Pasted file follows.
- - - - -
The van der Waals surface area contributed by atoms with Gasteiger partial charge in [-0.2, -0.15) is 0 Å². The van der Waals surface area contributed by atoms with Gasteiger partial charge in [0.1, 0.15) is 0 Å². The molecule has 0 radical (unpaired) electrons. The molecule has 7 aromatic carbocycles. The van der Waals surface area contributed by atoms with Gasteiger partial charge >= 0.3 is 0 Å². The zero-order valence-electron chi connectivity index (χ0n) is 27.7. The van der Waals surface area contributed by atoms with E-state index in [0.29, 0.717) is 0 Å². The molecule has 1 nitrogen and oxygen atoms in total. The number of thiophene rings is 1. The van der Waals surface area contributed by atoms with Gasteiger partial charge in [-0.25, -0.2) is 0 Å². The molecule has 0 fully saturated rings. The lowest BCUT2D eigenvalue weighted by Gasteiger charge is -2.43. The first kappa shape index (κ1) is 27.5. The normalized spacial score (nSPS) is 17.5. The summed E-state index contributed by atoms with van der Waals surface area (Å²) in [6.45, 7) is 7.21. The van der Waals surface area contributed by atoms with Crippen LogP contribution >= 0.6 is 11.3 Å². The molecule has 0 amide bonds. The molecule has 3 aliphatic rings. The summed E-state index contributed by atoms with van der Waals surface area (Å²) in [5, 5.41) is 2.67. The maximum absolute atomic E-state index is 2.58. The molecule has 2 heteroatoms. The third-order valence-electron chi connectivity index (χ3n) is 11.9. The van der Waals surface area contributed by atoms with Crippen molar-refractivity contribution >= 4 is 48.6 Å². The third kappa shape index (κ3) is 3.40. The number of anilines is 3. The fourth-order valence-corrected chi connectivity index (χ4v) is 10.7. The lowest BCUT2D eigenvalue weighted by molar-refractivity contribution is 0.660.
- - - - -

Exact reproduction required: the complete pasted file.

The van der Waals surface area contributed by atoms with Gasteiger partial charge in [-0.2, -0.15) is 0 Å². The van der Waals surface area contributed by atoms with Gasteiger partial charge in [0.1, 0.15) is 0 Å². The molecule has 0 radical (unpaired) electrons. The molecule has 7 aromatic carbocycles. The van der Waals surface area contributed by atoms with Gasteiger partial charge >= 0.3 is 0 Å². The zero-order valence-electron chi connectivity index (χ0n) is 27.7. The van der Waals surface area contributed by atoms with E-state index in [0.29, 0.717) is 0 Å². The molecule has 1 nitrogen and oxygen atoms in total. The number of thiophene rings is 1. The van der Waals surface area contributed by atoms with Gasteiger partial charge in [-0.25, -0.2) is 0 Å². The molecule has 0 fully saturated rings. The lowest BCUT2D eigenvalue weighted by Gasteiger charge is -2.43. The first kappa shape index (κ1) is 27.5. The normalized spacial score (nSPS) is 17.5. The summed E-state index contributed by atoms with van der Waals surface area (Å²) in [6.45, 7) is 7.21. The van der Waals surface area contributed by atoms with Crippen LogP contribution >= 0.6 is 11.3 Å². The molecule has 0 amide bonds. The molecule has 3 aliphatic rings. The summed E-state index contributed by atoms with van der Waals surface area (Å²) in [5, 5.41) is 2.67. The maximum absolute atomic E-state index is 2.58. The molecule has 2 heteroatoms. The third-order valence-electron chi connectivity index (χ3n) is 11.9. The van der Waals surface area contributed by atoms with Crippen molar-refractivity contribution >= 4 is 48.6 Å². The third kappa shape index (κ3) is 3.40. The number of anilines is 3. The fourth-order valence-corrected chi connectivity index (χ4v) is 10.7. The lowest BCUT2D eigenvalue weighted by molar-refractivity contribution is 0.660.